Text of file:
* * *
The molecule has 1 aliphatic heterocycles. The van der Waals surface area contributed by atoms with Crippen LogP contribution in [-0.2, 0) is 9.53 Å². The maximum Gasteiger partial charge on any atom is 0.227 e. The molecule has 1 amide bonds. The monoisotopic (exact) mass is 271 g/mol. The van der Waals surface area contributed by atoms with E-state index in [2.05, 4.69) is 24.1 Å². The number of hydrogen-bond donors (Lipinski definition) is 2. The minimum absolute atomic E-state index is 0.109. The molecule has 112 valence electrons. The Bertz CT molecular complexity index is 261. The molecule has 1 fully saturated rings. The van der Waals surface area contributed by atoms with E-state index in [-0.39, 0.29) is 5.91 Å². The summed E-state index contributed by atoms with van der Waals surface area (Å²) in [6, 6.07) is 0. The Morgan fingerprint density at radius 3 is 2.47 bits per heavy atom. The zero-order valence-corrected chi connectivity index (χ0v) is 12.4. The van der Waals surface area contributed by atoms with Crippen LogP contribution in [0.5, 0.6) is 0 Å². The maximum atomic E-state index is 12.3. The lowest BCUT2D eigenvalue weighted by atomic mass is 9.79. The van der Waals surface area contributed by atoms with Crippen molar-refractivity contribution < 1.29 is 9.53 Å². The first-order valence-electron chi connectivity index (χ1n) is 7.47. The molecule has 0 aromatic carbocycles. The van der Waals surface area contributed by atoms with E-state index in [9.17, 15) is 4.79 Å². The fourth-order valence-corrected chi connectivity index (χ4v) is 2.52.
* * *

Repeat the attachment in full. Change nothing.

The molecule has 1 aliphatic heterocycles. The van der Waals surface area contributed by atoms with Crippen LogP contribution in [-0.2, 0) is 9.53 Å². The maximum Gasteiger partial charge on any atom is 0.227 e. The molecule has 1 amide bonds. The monoisotopic (exact) mass is 271 g/mol. The van der Waals surface area contributed by atoms with E-state index in [2.05, 4.69) is 24.1 Å². The number of hydrogen-bond donors (Lipinski definition) is 2. The minimum absolute atomic E-state index is 0.109. The molecule has 112 valence electrons. The Bertz CT molecular complexity index is 261. The molecule has 1 fully saturated rings. The van der Waals surface area contributed by atoms with E-state index in [-0.39, 0.29) is 5.91 Å². The summed E-state index contributed by atoms with van der Waals surface area (Å²) in [6, 6.07) is 0. The Morgan fingerprint density at radius 3 is 2.47 bits per heavy atom. The zero-order valence-corrected chi connectivity index (χ0v) is 12.4. The van der Waals surface area contributed by atoms with Crippen LogP contribution in [0.5, 0.6) is 0 Å². The maximum atomic E-state index is 12.3. The lowest BCUT2D eigenvalue weighted by atomic mass is 9.79. The van der Waals surface area contributed by atoms with Crippen molar-refractivity contribution < 1.29 is 9.53 Å². The first-order valence-electron chi connectivity index (χ1n) is 7.47. The molecule has 0 aromatic carbocycles. The van der Waals surface area contributed by atoms with E-state index in [9.17, 15) is 4.79 Å². The fourth-order valence-corrected chi connectivity index (χ4v) is 2.52.